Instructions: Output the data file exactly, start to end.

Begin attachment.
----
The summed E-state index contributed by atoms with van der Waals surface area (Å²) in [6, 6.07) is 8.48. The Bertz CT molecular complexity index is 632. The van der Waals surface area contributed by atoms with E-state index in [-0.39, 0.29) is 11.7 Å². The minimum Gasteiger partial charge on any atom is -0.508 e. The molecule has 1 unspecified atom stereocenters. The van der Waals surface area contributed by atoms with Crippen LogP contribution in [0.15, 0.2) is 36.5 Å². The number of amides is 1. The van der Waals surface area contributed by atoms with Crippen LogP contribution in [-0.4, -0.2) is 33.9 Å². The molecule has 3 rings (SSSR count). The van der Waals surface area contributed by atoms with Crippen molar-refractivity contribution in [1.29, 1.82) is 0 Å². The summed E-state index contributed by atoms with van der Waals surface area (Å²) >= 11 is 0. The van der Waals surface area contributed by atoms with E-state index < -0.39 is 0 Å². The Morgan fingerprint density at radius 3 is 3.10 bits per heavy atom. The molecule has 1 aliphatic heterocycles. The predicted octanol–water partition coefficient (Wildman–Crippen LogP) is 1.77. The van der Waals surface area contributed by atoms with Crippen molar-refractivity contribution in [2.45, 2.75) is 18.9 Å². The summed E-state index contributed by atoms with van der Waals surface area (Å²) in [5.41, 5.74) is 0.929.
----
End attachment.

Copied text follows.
The summed E-state index contributed by atoms with van der Waals surface area (Å²) in [6, 6.07) is 8.48. The Bertz CT molecular complexity index is 632. The van der Waals surface area contributed by atoms with E-state index in [-0.39, 0.29) is 11.7 Å². The minimum Gasteiger partial charge on any atom is -0.508 e. The molecule has 1 unspecified atom stereocenters. The van der Waals surface area contributed by atoms with Crippen LogP contribution in [0.15, 0.2) is 36.5 Å². The number of amides is 1. The van der Waals surface area contributed by atoms with Crippen LogP contribution in [-0.4, -0.2) is 33.9 Å². The molecule has 3 rings (SSSR count). The van der Waals surface area contributed by atoms with Crippen molar-refractivity contribution in [1.29, 1.82) is 0 Å². The summed E-state index contributed by atoms with van der Waals surface area (Å²) >= 11 is 0. The van der Waals surface area contributed by atoms with E-state index < -0.39 is 0 Å². The Morgan fingerprint density at radius 3 is 3.10 bits per heavy atom. The molecule has 1 aliphatic heterocycles. The predicted octanol–water partition coefficient (Wildman–Crippen LogP) is 1.77. The van der Waals surface area contributed by atoms with Crippen molar-refractivity contribution in [2.45, 2.75) is 18.9 Å². The summed E-state index contributed by atoms with van der Waals surface area (Å²) in [5.41, 5.74) is 0.929.